So how’s the Crate Training Going? – Opie the Crate Savant – Part I


Previous Crating Blogs regarding Opie

I blogged about crating a while ago in the following posts:


Crating update


I thought I’d give you an update. First of all, to those starting to crate train you should know that it can be a slow process. All the literature says so, and they are NOT lying! Opie seems to be some sort of crate savant. He took to his crate immediately. He completely relaxes inside of his crate. We continued to treat whenever he was in his crate. Eventually, we started shutting the door for short periods of time — ten minutes, then 20 then 30. He never complained or whined, not once! Then guess what happened.
We got busy. We stopped actively training him about his crate. However, he continued to train himself. He can stay in his crate with the door shut without whining for about 1 hour. I say we stopped actively training because life got in our way. We put him in when we needed him in it, and he was just fine.

However, Opie’s crafty. He understood that the reason he was in the crate was because he was a DICKENS DAWG. Just see my page for him entitled “Stuff I’ve destroyed” and you’ll see that he comes by the moniker “DICKENS DAWG” honestly!

How is he crafty? Well, he curtailed much of his more rotten behavior, and therefore, earned the right to be crate free while we were gone out for movie and dinner. He stopped destroying stuff. He calmed down. (It doesn’t hurt that he’s got a million chew toys now!)

The obvious exception of course is the pumpkin pie incident. However, to be fair one of his parents was home at the time. You know who you are.

Nevertheless, he loves his crate. He hides his bully sticks and antlers under the pad. You’ll note that in the photos that the crate is located next to the couch in the family’s main hang out area. Opie likes to hang out in the crate, but also on the couch and perched in front of the front window to lay in wait for the mail carrier.

I was afraid that eventually he would jump on top of the crate and tear off his dew claw, so he now has a pad on top of the crate. He’s turned his crate into a townhome. My eldest son moved the crate to the window and now he’s got a view. He can harass the mail carrier from his second story pad and then hop down to the bottom floor for a nap or sun himself on top of the crate. He loves it. He carries toys up there and performs gravity experiments to his heart’s content.

How to get Opie to GO to Crate

On command


When told to “go to crate” Opie goes pretty easily. Initially, we used his natural curiosity. When he went in the crate on his own, he was praised and treated. He did this fairly often, and so he got treats fairly often. I don’t know about your sweetie pie, but our Opie is a total glutton for chicken jerky. Pretty soon, it was easy as pie.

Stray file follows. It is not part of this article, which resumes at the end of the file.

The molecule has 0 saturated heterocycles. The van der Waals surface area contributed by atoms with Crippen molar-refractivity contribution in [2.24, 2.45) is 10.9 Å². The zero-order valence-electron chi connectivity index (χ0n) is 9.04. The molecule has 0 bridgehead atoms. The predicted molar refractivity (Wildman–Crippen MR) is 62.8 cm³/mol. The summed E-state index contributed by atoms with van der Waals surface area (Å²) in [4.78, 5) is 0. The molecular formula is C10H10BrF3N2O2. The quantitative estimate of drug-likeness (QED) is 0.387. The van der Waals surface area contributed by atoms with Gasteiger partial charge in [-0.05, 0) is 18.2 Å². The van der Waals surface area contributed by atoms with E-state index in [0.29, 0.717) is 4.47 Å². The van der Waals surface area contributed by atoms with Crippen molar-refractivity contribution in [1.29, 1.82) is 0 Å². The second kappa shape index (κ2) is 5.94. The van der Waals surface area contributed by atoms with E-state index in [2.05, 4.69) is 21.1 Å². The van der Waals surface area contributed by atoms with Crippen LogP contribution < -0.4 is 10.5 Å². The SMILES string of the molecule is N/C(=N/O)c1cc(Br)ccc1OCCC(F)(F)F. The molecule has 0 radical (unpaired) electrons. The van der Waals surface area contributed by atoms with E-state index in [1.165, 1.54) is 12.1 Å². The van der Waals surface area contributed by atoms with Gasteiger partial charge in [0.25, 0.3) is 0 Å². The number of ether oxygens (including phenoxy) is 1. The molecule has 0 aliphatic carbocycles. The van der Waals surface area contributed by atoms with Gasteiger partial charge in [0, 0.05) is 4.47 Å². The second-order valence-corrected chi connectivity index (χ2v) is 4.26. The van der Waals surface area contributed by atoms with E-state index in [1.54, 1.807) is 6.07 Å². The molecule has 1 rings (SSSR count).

Of course we mixed it up a bit. Sometimes he’d just get praise and no treat. Essentially, we used the same technique most people use to get their dog to sit or stay – treats and praise —  Always praise and sometimes treat. This whole process takes a lot of patience and love. It will be slow. Opie is some sort of crate savant and the speed and ease that he took to the crate was totally NOT in the literature.


Here’s a little film of Opie showing his “Mad” crating skills

as well as showing off

His new Penthouse.





Have a great day!


Stay tuned for Part II –

Just a few More Crating Tips for Newbies



Opie’s Mom


About Opie and Opie's Mom

Snorkie with attitude. My mom writes about me and sometimes she lets me write something too. I was rescued July 11, 2010! I am so happy! I love my family and I hate squirrels. I don't know any cats but the neighborhood cats are fun to bark at. Read Opie's Mom's Blog to find out more about me. View all posts by Opie and Opie's Mom

5 responses to “So how’s the Crate Training Going? – Opie the Crate Savant – Part I

  • Helen

    I have heard horror stories on crate training, so I think you got it easy with Opie. Spike and Dru came crate trained as puppies and from the day we got them we have continued with the crate. This is their home where they sleep. We tell them “time for bed” and they go upstairs, with very few interruptions, and get in their crate for bed.

  • Opie and Opie's Mom

    Oh we knew when he tried to get in before we could get it up that he was going to like the crate. All my friends who crated viewed it as an indoor dog house with a door. I hadn’t heard the horror stories, but my imagine was pretty good. Opie demonstrated a unique contentment with the crate. I have no doubt that it’s a different story for others. He naps in his crate or on top of his crate during the day, but he sleeps with us. Don’t tell him this, but he’s a little guy and doesn’t take up much room at all. 🙂

  • According to Gus

    Glad Opie is doing so well with crate training. Gus loves his. It’s his own little nesting area.

    Keep up the good work, Opie!

  • sagechronicles

    Sage does “ok” with the crate. She’ll go in it when we go somewhere, but it’s not something she seeks out. We worked on her from day 1, but she wants to be with us. She tells us she “will be good”, and we leave her uncrated for small periods when we are gone. Since we both are retired, one of us is generally home.

    Also, fortunately, she hasn’t been destructive, so it hasn’t been an issue. Opie, on the other hand, has done magnificent! Our Maggie was like Opie–it was her “safe place”.

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